Finally, under what conditions did it work? Was this instruction given during the school day or afterschool? Was it supplementary to regular classroom instruction or did it take the place of such instruction? How much of it was needed to make a difference? Who delivered the teaching—regular teachers or the program creators? All of these questions get at whether or not you will be able to make the program work in your school, under the circumstances when you will be using the program. I always think of the district that purchased Read 180 on the basis of its evaluation studies; the program, as studied, delivers 90 minutes a day of instruction. The district purchasing it planned to use it for 45 minutes per day instead. I bet it doesn’t work!
By all means look at the research evidence on programs in which you are interested. If there is no evidence, it is definitely a strike against the program, but it should not be a fatal strike given that so few programs have such evidence at this point in history. And if there is positive evidence, then you need to look further to be sure it works at what you are trying to do, with the kinds of kids you are teaching, and under circumstances that could be replicated in your school.
Saturday, June 26, 2010
Over the years, that has gnawed at me every time I get calls from policymakers and media, not asking me for information on a particular topic, but for information with a particular slant. Do you know of any research againstT Reading Recovery? Do you know of any research the supports Reading?
Using evidence in that way might be the way to win an argument (and to get your way), but it is not the approach that we should be taking if we want policies and practices that are really likely to work. Some policy people and reporters do understand that and they are getting wiser in their use of education studies.
But, just this week, on an educational research listserv that I lurk on, there was a question, not from the public, but from a researcher, looking for the research that supported a particular practice. A teacher had come to her because the principal was changing some school literacy policies. The teacher liked things the way they were and so came looking for help. The researcher apparently thought the current policies were great, so she was seeking evidence that she was right (she sent out for calls supporting particular practices in literacy education). That is bizarre. No wonder people get skeptical about how we operate.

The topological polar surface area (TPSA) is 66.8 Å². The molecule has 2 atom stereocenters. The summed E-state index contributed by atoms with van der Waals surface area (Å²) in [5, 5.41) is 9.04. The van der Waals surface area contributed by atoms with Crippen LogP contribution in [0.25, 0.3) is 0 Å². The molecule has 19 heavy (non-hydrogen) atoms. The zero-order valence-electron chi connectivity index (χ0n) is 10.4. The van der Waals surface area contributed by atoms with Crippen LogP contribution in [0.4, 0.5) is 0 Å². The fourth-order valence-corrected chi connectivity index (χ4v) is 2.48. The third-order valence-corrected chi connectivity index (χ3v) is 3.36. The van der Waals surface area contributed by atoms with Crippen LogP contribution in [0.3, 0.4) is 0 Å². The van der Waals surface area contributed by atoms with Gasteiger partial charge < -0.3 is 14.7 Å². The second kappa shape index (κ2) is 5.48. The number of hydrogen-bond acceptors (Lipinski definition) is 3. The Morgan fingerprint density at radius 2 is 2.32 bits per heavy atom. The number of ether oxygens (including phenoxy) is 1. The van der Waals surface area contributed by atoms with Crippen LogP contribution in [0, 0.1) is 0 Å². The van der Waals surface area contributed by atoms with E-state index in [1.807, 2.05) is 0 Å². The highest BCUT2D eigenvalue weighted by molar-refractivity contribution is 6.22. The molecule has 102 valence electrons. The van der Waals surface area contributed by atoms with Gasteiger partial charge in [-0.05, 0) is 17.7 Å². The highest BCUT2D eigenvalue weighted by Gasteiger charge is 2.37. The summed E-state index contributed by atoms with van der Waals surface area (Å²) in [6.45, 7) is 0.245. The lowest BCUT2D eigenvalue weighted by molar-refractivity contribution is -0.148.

We should be looking at the evidence and trying to make a determination of what it means rather than seeking data that support what we already want to do. And, when such evidence does not exist, we should be very honest about our inability to provide data on a particular question (no matter what our point of view). This idea of cherry-picking evidence to support a position is a misuse of evidence and it is ethically shaky. It certainly does not move us forward as a community that is trying to achieve higher literacy levels in our society.
Monday, August 24, 2009
Applying Research to the Teaching of Reading: Here is a Brief Update on the National Reading Panel Findings
I was to talk to them about the reading research as reviewed by the National Reading Panel (NRP). There is a problem with doing that, however. The NRP completed its work in 2000, and there have been two major federal panels since that time, the National Early Literacy Panel (that looked at preschool and kindergarten literacy) and the National Literacy Panel for Language Minority Children and Youth (that looked at second-language literacy). There have also been a plethora of federal research reports and other research, such as the Reading First impact study. We want teachers to follow the research, but not just the research from a decade ago.